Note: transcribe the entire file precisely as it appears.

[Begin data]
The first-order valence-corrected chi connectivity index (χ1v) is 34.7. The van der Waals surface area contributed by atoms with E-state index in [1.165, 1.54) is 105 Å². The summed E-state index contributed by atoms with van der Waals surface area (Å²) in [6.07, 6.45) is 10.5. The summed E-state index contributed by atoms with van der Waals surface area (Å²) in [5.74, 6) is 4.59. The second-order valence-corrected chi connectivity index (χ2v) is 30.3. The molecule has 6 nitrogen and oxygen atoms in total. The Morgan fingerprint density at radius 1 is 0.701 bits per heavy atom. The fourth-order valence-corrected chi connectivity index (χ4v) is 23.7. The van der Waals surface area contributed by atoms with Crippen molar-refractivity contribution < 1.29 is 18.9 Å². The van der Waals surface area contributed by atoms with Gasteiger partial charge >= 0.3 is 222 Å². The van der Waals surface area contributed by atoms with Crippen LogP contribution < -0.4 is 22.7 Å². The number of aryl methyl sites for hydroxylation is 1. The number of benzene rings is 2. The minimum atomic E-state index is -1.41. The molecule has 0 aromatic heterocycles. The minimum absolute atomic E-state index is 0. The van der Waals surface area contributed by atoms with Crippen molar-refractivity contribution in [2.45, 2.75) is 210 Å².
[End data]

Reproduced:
The first-order valence-corrected chi connectivity index (χ1v) is 34.7. The van der Waals surface area contributed by atoms with E-state index in [1.165, 1.54) is 105 Å². The summed E-state index contributed by atoms with van der Waals surface area (Å²) in [6.07, 6.45) is 10.5. The summed E-state index contributed by atoms with van der Waals surface area (Å²) in [5.74, 6) is 4.59. The second-order valence-corrected chi connectivity index (χ2v) is 30.3. The molecule has 6 nitrogen and oxygen atoms in total. The Morgan fingerprint density at radius 1 is 0.701 bits per heavy atom. The fourth-order valence-corrected chi connectivity index (χ4v) is 23.7. The van der Waals surface area contributed by atoms with Crippen molar-refractivity contribution < 1.29 is 18.9 Å². The van der Waals surface area contributed by atoms with Gasteiger partial charge >= 0.3 is 222 Å². The van der Waals surface area contributed by atoms with Crippen LogP contribution < -0.4 is 22.7 Å². The number of aryl methyl sites for hydroxylation is 1. The number of benzene rings is 2. The minimum atomic E-state index is -1.41. The molecule has 0 aromatic heterocycles. The minimum absolute atomic E-state index is 0. The van der Waals surface area contributed by atoms with Crippen molar-refractivity contribution in [2.45, 2.75) is 210 Å².